British Noir – Kino Lobber five DVD set
So you’re a film noir fan, maybe a veteran noir watcher, or maybe you’ve just gotten bit by the noir bug. Is this set for you? Let’s take a quick look at each of these films individually and see:
They Met in the Dark (1943) Carl Lamac
This British thriller about a dismissed Royal Navy officer (James Mason, above left) and a young woman (Joyce Howard, right) attempting to solve a murder and bring down a German spy ring is all over the place, packing in espionage, romance, and music. Unfortunately none of these combinations work very well. Even Mason, who had made about 20 films at this point in his career, can only keep things moderately interesting.
I’m at a loss to understand why Kino decided to lead off this collection with what is in my mind the weakest film in the set. Maybe it’s due to the star power of James Mason, maybe it’s because They Met in the Dark seems the most noirish-sounding title, or maybe it’s because chronologically it’s the earliest film of the five.
The October Man (1947) Roy Ward Baker
Director Roy Ward Baker (credited in most of his films as Roy Baker) had a long career, directing such films as A Night to Remember (1958) and Don’t Bother to Knock (1952). The October Man was his first film and it’s rare that someone’s initial directorial outing is this good.
Of course, having spy novelist Eric Ambler writing your screenplay (based on his own novel) doesn’t hurt. John Mills (above) plays Jim Ackland, a man whose accident led to a brain injury that makes him forget many of his actions. Is it possible he killed a young girl and can’t remember it? Or is there something else going on, someone taking advantage of Ackland’s condition for some nefarious purpose? Hmmm….. Also stars Joan Greenwood. Quite good.
Snowbound (1948) David MacDonald
Snowbound is an average British noir that’s really more espionage thriller than noir, although the thrills take quite awhile to develop. Dennis Price poses as a movie screenwriter trying to get some writing done in an Alpine lodge, but he’s really spying out people who might be looking for hidden Nazi treasure in the Alps. Standouts are Herbert Lom (above) as a shifty character who’s certainly suspicious and an amazing musical score by Cedric Thorpe Davie and the London Symphony Orchestra.
The Golden Salamander (1950) Ronald Neame
The Golden Salamander (or simply Golden Salamander, as it appears in the opening credits) begins well with archeologist David Redfern (Trevor Howard, left) driving along a twisting Tunisian mountain road at night during a rainstorm. He finds a wrecked truck carrying a large shipment of firearms. Nearby, a couple of men in the shadows wonder just how much Redfern has seen.
Redfern is actually in Tunisia to catalog a collection of artifacts, but he’s more interested in the goings-on of the gunrunners. And they’re certainly interested in him. Redfern gets distracted by local girl Anna (Anouk Aimée, right) and you can guess what happens from there. (Never mind that at the time, Howard was 37 and Aimée only 18.)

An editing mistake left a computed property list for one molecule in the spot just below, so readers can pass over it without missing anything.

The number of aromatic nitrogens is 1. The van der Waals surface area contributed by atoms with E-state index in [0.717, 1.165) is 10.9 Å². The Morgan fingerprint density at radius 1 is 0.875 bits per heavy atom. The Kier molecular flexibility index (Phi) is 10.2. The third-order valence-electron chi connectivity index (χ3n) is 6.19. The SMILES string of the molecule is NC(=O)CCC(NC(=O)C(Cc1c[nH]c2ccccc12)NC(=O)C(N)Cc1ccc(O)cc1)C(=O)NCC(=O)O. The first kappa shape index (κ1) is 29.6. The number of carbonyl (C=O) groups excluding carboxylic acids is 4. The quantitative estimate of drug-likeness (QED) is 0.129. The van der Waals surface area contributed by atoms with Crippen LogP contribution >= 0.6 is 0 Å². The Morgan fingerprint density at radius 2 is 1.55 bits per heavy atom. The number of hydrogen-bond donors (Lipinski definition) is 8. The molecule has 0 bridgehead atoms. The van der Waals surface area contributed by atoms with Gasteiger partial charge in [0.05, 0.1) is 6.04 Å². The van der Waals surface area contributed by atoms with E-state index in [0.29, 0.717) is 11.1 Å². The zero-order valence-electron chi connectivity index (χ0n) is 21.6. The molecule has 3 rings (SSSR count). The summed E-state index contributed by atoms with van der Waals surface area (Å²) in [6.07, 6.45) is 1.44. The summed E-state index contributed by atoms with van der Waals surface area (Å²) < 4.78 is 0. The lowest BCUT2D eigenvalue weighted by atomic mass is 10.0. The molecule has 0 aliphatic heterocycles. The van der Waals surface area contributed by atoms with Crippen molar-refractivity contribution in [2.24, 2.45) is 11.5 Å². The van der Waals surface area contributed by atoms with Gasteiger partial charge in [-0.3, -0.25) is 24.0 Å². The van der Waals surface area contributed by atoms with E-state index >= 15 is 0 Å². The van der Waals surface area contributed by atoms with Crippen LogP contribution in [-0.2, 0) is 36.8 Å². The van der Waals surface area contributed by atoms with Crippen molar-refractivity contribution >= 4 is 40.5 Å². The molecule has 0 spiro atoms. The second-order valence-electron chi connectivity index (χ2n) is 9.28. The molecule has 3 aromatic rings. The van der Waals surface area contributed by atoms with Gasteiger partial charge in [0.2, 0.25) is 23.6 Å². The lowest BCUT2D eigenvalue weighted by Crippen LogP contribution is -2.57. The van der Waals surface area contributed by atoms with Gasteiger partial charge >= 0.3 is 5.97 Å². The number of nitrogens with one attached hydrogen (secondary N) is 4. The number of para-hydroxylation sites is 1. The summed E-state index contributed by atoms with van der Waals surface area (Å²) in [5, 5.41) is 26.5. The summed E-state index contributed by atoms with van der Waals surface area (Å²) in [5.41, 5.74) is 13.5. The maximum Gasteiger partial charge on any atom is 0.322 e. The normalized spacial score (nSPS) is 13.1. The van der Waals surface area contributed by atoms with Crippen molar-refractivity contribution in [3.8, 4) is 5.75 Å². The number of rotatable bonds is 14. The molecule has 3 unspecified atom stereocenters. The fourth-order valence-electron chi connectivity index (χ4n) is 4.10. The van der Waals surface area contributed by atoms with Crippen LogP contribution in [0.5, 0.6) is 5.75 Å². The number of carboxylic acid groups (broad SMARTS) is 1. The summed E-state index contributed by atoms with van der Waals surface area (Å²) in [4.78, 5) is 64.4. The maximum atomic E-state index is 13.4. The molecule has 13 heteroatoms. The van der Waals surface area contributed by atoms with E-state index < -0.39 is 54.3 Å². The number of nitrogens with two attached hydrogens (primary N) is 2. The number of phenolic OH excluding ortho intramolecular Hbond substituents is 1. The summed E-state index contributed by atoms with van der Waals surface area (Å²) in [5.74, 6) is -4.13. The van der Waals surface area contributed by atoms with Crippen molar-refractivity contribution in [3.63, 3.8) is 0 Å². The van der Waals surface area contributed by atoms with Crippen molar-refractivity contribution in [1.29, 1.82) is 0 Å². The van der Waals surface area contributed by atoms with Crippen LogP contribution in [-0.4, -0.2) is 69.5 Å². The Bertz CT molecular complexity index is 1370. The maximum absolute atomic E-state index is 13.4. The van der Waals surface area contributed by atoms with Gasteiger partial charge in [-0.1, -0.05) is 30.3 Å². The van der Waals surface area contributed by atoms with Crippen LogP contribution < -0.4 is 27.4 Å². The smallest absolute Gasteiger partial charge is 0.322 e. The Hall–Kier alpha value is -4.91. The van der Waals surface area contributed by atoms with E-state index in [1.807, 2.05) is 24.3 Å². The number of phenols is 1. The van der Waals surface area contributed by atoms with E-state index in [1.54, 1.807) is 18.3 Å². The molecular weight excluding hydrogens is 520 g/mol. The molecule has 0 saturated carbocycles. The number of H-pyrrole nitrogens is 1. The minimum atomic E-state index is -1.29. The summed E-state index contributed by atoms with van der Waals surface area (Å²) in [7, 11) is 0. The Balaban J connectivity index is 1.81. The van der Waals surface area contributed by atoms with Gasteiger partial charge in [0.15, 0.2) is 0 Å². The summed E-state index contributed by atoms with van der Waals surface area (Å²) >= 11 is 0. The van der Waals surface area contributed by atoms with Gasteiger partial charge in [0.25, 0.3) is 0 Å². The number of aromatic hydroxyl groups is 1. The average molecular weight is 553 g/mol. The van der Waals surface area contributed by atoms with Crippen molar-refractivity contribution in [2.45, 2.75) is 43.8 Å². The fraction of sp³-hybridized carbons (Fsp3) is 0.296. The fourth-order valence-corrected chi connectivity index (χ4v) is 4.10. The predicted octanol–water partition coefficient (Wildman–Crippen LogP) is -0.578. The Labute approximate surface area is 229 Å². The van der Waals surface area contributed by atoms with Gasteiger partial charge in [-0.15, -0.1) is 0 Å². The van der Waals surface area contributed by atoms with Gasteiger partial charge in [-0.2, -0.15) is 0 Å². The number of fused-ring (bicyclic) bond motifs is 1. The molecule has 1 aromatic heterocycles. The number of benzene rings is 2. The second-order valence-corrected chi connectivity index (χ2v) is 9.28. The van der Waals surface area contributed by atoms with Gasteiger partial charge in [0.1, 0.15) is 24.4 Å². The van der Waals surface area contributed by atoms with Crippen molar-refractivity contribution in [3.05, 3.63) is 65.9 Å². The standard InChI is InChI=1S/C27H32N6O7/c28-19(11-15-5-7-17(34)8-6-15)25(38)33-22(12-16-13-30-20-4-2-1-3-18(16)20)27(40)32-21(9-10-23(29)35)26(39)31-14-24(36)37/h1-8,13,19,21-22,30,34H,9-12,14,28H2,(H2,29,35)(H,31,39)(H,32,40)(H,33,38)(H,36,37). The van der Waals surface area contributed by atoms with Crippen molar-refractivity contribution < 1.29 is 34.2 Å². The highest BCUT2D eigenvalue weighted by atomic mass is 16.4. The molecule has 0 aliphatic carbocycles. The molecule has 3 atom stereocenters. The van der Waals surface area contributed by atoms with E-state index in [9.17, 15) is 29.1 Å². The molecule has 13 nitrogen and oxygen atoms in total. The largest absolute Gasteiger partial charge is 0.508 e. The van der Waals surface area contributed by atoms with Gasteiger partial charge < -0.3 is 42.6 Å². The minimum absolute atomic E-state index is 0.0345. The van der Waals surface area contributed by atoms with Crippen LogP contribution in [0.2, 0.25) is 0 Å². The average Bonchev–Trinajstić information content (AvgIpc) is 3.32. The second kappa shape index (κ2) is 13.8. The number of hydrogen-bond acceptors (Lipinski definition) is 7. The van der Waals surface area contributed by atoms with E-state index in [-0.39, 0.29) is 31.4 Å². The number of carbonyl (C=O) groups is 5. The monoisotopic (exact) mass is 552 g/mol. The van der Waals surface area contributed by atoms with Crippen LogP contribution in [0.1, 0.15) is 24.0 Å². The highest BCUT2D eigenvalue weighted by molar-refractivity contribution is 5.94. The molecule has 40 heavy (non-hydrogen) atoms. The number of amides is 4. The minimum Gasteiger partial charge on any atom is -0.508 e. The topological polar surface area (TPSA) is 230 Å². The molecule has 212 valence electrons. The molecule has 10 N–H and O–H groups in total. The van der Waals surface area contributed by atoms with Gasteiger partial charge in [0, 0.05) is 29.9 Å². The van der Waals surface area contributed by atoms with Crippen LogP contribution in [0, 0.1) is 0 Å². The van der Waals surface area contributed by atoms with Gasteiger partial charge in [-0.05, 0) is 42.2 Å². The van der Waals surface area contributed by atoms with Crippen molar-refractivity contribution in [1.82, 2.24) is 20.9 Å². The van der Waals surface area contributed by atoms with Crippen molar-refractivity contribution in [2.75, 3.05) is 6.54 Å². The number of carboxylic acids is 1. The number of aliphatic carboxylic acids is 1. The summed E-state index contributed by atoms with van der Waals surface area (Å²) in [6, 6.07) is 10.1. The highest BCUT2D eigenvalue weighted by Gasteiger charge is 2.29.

Don’t get me wrong, I like Howard, but Indiana Jones he is not. (I know, that’s an unfair comparison, but there it is.) Herbert Lom appears in this movie as well and is excellent as one of the bad guys. The movie is somewhat compelling, certainly not the worst of the lot.
The Assassin (aka Venetian Bird) (1953) Ralph Thomas
British private detective Edward Mercer (Richard Todd, above) arrives in Venice to find a man who was a hero in the war, hoping to bestow a reward to him. But Mercer receives conflicting information about the man. Is he still in Venice? Is he even alive? Are people trying to cover up the truth about him?
Fairly or unfairly, The Assassin (originally titled Venetian Bird, which may not be a very exciting title, but the use of The Assassin is actually a spoiler. Sorry…) must certainly be compared to The Third Man, not only in its Venetian setting, but also its overall plot and tone. The twists and turns in The Assassin often seem manipulative and tiresome, but the film does sustain our interest, largely due to Todd and the lovely Eva Bartok.
So should I get this set?
Your enjoyment of this five-film collection may depend upon just how you define film noir. To my way of thinking, most of the films here are espionage movies with elements of film noir. Some may disagree, but I’d say The October Man is the only true film noir in the package: here’s an ordinary guy placed in an extraordinary situation, being pinned for a crime he didn’t commit (or did he?). Sounds like noir to me.
The Golden Salamander runs a close second. Again, we have a rather ordinary character, an archeologist who finds himself in the middle of something he doesn’t really know how to handle, but he knows he must do something. Perhaps that’s why I rated these two films the highest of the set: they have enough noir in them to separate them from being categorized as anything else, such as an espionage thriller, which I think is the best category for the other three films.
Each film in the Kino Lorber set gets its own separate disc, but with no extras and no subtitles. The films themselves look and sound fairly good on DVD (Snowbound is probably in the worst shape, but still, it’s not bad.), which is probably the best they’re ever going to look and sound. (I’d be surprised if any of these films make their way to Blu-ray.)
So should you pick up this British Noir set? If you’re a noir completist, yes. If you enjoy British films from the noir era, yes. It’s a nice collection and one worth having. The question is how much would you be willing to pay for it? I bought the collection on Amazon a few weeks ago for about $13. The set is now about $31. I wouldn’t say this is a must-have for most noir fans, but if the price drops low again, it’s certainly worth taking a chance.
Photos: DVD Beaver